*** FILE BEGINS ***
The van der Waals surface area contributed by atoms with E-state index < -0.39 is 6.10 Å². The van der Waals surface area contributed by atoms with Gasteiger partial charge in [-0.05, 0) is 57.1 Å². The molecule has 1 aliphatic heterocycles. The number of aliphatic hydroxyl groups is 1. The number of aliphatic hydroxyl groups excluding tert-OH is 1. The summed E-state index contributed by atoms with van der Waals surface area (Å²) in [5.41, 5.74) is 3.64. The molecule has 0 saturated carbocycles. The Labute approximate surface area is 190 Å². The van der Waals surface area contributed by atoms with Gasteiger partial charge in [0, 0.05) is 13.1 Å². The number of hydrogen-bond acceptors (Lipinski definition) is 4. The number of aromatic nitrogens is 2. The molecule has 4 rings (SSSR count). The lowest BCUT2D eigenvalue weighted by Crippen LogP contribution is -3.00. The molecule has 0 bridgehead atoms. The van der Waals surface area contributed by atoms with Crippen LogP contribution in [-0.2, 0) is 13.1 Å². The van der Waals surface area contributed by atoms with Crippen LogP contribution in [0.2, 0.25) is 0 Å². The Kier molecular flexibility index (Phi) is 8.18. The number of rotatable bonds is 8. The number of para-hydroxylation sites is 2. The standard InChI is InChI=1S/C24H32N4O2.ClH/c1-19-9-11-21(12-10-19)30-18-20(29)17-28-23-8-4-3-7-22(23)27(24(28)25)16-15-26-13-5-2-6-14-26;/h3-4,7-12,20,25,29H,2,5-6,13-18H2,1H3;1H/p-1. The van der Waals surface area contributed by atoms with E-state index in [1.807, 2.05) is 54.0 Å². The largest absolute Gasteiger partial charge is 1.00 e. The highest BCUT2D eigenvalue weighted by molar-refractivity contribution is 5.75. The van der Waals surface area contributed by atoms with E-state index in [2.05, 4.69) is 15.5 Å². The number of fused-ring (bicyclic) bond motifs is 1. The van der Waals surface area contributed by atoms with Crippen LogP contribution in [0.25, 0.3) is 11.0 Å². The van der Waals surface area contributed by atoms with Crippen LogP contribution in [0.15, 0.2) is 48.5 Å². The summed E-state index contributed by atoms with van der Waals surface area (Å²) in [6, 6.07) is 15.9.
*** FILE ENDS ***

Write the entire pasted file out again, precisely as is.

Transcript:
The van der Waals surface area contributed by atoms with E-state index < -0.39 is 6.10 Å². The van der Waals surface area contributed by atoms with Gasteiger partial charge in [-0.05, 0) is 57.1 Å². The molecule has 1 aliphatic heterocycles. The number of aliphatic hydroxyl groups is 1. The number of aliphatic hydroxyl groups excluding tert-OH is 1. The summed E-state index contributed by atoms with van der Waals surface area (Å²) in [5.41, 5.74) is 3.64. The molecule has 0 saturated carbocycles. The Labute approximate surface area is 190 Å². The van der Waals surface area contributed by atoms with Gasteiger partial charge in [0, 0.05) is 13.1 Å². The number of hydrogen-bond acceptors (Lipinski definition) is 4. The number of aromatic nitrogens is 2. The molecule has 4 rings (SSSR count). The lowest BCUT2D eigenvalue weighted by Crippen LogP contribution is -3.00. The molecule has 0 bridgehead atoms. The van der Waals surface area contributed by atoms with Crippen LogP contribution in [-0.2, 0) is 13.1 Å². The van der Waals surface area contributed by atoms with Crippen LogP contribution in [0.2, 0.25) is 0 Å². The Kier molecular flexibility index (Phi) is 8.18. The number of rotatable bonds is 8. The number of para-hydroxylation sites is 2. The standard InChI is InChI=1S/C24H32N4O2.ClH/c1-19-9-11-21(12-10-19)30-18-20(29)17-28-23-8-4-3-7-22(23)27(24(28)25)16-15-26-13-5-2-6-14-26;/h3-4,7-12,20,25,29H,2,5-6,13-18H2,1H3;1H/p-1. The van der Waals surface area contributed by atoms with E-state index in [1.807, 2.05) is 54.0 Å². The largest absolute Gasteiger partial charge is 1.00 e. The highest BCUT2D eigenvalue weighted by molar-refractivity contribution is 5.75. The van der Waals surface area contributed by atoms with E-state index in [2.05, 4.69) is 15.5 Å². The number of fused-ring (bicyclic) bond motifs is 1. The van der Waals surface area contributed by atoms with Crippen LogP contribution in [0.25, 0.3) is 11.0 Å². The van der Waals surface area contributed by atoms with Crippen LogP contribution in [0.15, 0.2) is 48.5 Å². The summed E-state index contributed by atoms with van der Waals surface area (Å²) in [6, 6.07) is 15.9.